We ask the region's election candidates whether te reo Maori should be compulsory in schools:
Pat Spellman - New Zealand Independent Coalition candidate for Waiariki.
We need to look at the question from a different angle. We shouldn't argue over whether or not te reo Maori should be made compulsory - we should accept that it should be considered a core subject in kura - right through primary, intermediate and secondary school levels. I would advocate for te reo being classed as a core subject - it is, in essence - what differentiates us from anywhere else in the world. It's the lifeline of te ao Maori and without it being instilled from a young age and throughout our kids' journey through kura into the professional world, we will lose it.
Rotorua MP Todd McClay.
The National Government supports schools offering te reo Maori as an option but does not support it being compulsory. We support bilingualism and multilingualism however, we believe it must remain a matter of choice for individual parents and students.
As one of New Zealand's three official languages it's important to promote te reo through encouraging not compelling its teaching. National works to raise literacy, numeracy and achievement levels among all of our primary, intermediate and secondary school children. To help achieve this we have invested heavily in education including the Rotorua Education Initiative "Excel" to support all students in Rotorua.
Fletcher Tabuteau - New Zealand First candidate for Rotorua.
I strongly assert that te reo Maori is a taonga of Aotearoa and it is for all of us to be agents for its continuance and growth. In all of our mainstream schools here in Rotorua teachers are always trying to integrate Maori culture and te reo into everyday learning in all aspects of the curriculum. NZ First would welcome a review around the kaiako resource support for the teaching and learning of te reo in in the mainstream schools, but also ensuring quality learning for all students in full immersion kura.
Waiariki MP Te Ururoa Flavell.
The Maori Party wants te reo taught to all students at primary school and to be available to every student at secondary school in Aotearoa. If our language is to survive and thrive, all students must leave primary school with a basic knowledge of the language and the opportunity to further that at secondary school. If the language becomes an everyday part of all children's lives through their education then we will grow the number of speakers both Maori and non-Maori. It will be a great day when we can all speak to each other in te reo anywhere, anytime.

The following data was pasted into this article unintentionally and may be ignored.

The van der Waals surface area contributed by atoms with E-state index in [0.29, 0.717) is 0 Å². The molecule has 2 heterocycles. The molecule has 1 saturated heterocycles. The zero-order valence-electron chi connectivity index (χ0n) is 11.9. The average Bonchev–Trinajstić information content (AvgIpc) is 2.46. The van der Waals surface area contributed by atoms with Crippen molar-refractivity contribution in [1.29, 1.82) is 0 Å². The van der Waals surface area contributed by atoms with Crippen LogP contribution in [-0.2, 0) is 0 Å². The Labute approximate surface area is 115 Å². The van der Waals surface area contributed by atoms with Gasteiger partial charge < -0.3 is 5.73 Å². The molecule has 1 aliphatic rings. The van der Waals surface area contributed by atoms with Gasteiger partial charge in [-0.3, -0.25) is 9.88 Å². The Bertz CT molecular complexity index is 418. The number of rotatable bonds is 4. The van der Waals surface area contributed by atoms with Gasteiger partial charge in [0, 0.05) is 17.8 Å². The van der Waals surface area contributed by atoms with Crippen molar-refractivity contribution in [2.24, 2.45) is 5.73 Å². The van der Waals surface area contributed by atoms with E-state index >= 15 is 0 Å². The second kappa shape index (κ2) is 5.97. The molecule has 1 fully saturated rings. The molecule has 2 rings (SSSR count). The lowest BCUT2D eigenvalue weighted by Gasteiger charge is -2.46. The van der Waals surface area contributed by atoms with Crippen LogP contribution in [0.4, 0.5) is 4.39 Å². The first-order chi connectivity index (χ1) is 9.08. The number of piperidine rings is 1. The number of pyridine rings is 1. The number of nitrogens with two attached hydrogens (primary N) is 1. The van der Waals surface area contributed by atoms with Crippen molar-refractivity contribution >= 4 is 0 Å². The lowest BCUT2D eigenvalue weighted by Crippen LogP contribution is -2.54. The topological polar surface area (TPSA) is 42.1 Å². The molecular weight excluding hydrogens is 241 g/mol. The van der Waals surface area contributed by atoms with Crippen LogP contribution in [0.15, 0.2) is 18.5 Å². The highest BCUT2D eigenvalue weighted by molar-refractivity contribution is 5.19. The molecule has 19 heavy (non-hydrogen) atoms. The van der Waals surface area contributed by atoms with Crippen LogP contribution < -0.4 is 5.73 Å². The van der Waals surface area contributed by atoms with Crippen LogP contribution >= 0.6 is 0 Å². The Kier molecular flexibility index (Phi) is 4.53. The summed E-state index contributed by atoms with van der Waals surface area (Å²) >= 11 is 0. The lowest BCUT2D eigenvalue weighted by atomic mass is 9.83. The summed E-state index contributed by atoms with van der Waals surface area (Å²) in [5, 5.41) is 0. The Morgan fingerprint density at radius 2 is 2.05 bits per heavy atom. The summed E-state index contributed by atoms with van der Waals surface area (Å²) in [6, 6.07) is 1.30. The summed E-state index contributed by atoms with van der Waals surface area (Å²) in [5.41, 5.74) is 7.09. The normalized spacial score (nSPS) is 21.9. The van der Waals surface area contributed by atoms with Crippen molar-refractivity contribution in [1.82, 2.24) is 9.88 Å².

Tamati Coffey - Labour Party Rotorua electorate candidate.
Te reo Maori should absolutely be compulsory in schools. It's just a shame that we don't have the number of proficient teachers to cope with such a policy, so for now, it remains an aspirational goal for me and for the Labour Party. Let's keep using it and working towards funding the resources so that anyone, at any age, is able to start their journey with this beautiful language. My commitment to te reo is to start macronising my first name in the hope that other New Zealanders might start to understand the impact macrons have on Maori words.
Annette Sykes - Mana Party Waiariki electorate candidate.
The first mass action to protect te reo Maori was the petition presented to Parliament by the Te Reo Maori Society and Nga Tamatoa in 1972. Its goal was te reo Maori in schools and Mana thinks it's still a must. We're advocating for Maori to be a core curriculum subject alongside English, maths and science and to be taught in every school. I had the opportunity to be educated at an international college in Singapore and there learnt English and Malay. The same opportunity to be fluent in our national languages should be given to every student in Aotearoa.
Rawiri Waititi - Labour Party Waiariki electorate candidate.
Yes. Te reo Maori should be made compulsory in our schools. Professor Wade Davis, a Canadian anthropologist, conducted extensive research on indigenous languages all over the world and found that of the 7000 indigenous languages, half will become extinct in our lifetime. I will not accept this happening to our language and I will do anything in my power to ensure that it thrives in our country and that it is treated with the respect it deserves. I will not be happy until Te Wiki o Te Reo Maori becomes the norm 52 weeks of the year. Then, I will know our language is healthy, living and working.